If you are a writer or photographer thinking of publishing ebooks, one of the most important concepts to internalize is their layout simplicity, compared to print books.
Print books, especially if heavy with graphics, require a fixed layout, which is a special skill. A type font must be chosen. The layout of text and photos for every page must be determined. Photos must be sized. The layout arts require perhaps a $2,000 investment for a book, such as my The Photographer’s Guide to San Francisco (Countryman Press/Norton, $14.95) and its parallel The Photographer’s Guide to Washington DC.
By contrast, an ebook layout must be simple. An ebook must “flow,” with text and photos responding to the user’s needs rather than the publisher’s desires. A standard font, such as Times Roman, should be chosen because the user may select a different or preferred font style. The user may choose the size of font desired for viewing. Some viewing systems, such as Amazon Kindle, will have their own chosen font. Photos will appear sequentially, where directed, between blocks of text. Text will not “wrap around” the photo. The viewer may be looking at the ebook on a small iPhone screen or on a larger tablet, such as an iPad or a Kindle Fire, or perhaps on a regular computer screen.
Because so few design choices can be made for an ebook, a simple Word file with photos inserted is the way many ebooks are delivered to the e-publisher. If a print book is set up in InDesign, it may be submitted in InDesign, but very little of the functionality of InDesign is actually used in the resulting ebook. (The release of new authoring tools by both Amazon and Apple may alter the options on a simple layout. However, the text will still have to flow.)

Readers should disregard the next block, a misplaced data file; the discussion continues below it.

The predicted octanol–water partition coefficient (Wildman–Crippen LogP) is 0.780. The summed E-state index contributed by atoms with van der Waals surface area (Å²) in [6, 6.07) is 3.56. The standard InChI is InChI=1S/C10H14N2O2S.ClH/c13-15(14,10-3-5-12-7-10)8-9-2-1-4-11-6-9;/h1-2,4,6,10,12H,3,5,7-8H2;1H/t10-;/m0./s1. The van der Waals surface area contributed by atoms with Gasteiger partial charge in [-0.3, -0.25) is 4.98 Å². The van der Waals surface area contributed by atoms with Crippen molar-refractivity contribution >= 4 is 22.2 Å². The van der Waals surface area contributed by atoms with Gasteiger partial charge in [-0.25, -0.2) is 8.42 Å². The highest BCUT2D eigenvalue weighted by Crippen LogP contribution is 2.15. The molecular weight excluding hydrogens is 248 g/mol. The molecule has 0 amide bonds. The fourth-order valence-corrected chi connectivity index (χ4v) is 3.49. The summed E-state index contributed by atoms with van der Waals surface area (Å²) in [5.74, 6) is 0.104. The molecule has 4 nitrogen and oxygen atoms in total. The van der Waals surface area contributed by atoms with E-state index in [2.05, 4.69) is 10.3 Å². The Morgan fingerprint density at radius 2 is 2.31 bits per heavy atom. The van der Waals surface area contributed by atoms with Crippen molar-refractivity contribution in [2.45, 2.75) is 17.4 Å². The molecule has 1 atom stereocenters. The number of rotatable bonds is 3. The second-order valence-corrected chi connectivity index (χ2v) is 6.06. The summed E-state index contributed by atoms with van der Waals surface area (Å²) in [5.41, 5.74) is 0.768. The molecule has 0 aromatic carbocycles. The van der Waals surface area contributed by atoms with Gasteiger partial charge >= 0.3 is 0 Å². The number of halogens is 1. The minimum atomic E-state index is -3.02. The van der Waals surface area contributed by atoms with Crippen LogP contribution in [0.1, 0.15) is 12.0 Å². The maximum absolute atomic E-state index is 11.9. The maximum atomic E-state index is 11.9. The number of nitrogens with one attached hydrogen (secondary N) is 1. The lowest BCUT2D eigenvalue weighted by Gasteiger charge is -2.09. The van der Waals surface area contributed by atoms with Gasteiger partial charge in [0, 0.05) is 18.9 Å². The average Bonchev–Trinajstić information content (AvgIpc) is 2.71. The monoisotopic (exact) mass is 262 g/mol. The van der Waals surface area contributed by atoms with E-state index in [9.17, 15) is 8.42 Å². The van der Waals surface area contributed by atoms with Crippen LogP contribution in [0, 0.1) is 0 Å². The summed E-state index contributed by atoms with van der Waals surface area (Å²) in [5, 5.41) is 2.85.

I remember the day that ebooks of my two Countryman photo books finally appeared in the Amazon Kindle store and in the Apple iBook store. I had been urging the publisher for two years to publish my print books as ebooks, but the company was slow and reluctant to do so. They were heavily invested in the concept of print books and not too interested in ebooks.
I bought a Kindle version of my San Francisco book the day it came out and looked at it on my computer screen. I was struck with its layout simplicity. I could see that Countryman had used the InDesign final version for the conversion to ebook, but I didn’t see this as preferable to submitting a simple Word file.
When it came time, soon thereafter, to set up my independently published travel literary book Travels in an American Imagination (Foster Travel Publishing, $14.95 print, $2.99 ebook) as an ebook, I was able to address some of the issues. I decided to present my book to the e-publisher, BookBaby, as a Word file in Times Roman font.
For example, I noticed that Countryman had kept some of the photos that were quite small in the print book at the same quite small size in the ebook version. But why publish photos small in an ebook? In an ebook there is infinite space. Why not make each photo as large as a full page? I did that in my independent book. I inserted the photos in the Word file at the maximum size that BookBaby said would work, allowing for a caption. My vertical photos were about 600 pixels high.
There are some aesthetic choices to be made in an ebook layout. For example, do you want the paragraphs to begin with a few spaces indent in long blocks of type, as in most traditional print book layouts? Probably this concept evolved so as not to waste valuable space in conventional print book layouts. Today, when I read the New York Times online, I see blocks of type, with the paragraph beginning flush left, and a line break space allowed between paragraphs. That white space is restful to my eyes. Although purists will say this is non-standard for books, this is what I chose for my ebook, partly because reading an ebook on a small screen device, as some will read the book, can be wearing on the eye without a line space between paragraphs.
So, think simplicity when you are considering an ebook layout. And do think of an ebook for your writing or photographic content. With the iPhone showing color and tablets such as the iPad, Kindle Fire, Sony Reader, and Nook showing color, why not publish color photo books as well as text books as ebooks? Moreover, if ebook layout is so simple, and access to the market is so easy, and you can keep 100% (rather than perhaps 20%) of the net sale, what is the proper role, if any, for a traditional publisher?
I remember the joyous day when my Travels in an American Imagination ebook version came out in the Amazon Kindle and Apple iBook stores. I downloaded a copy from both. My ebook looked good, especially on my iPad.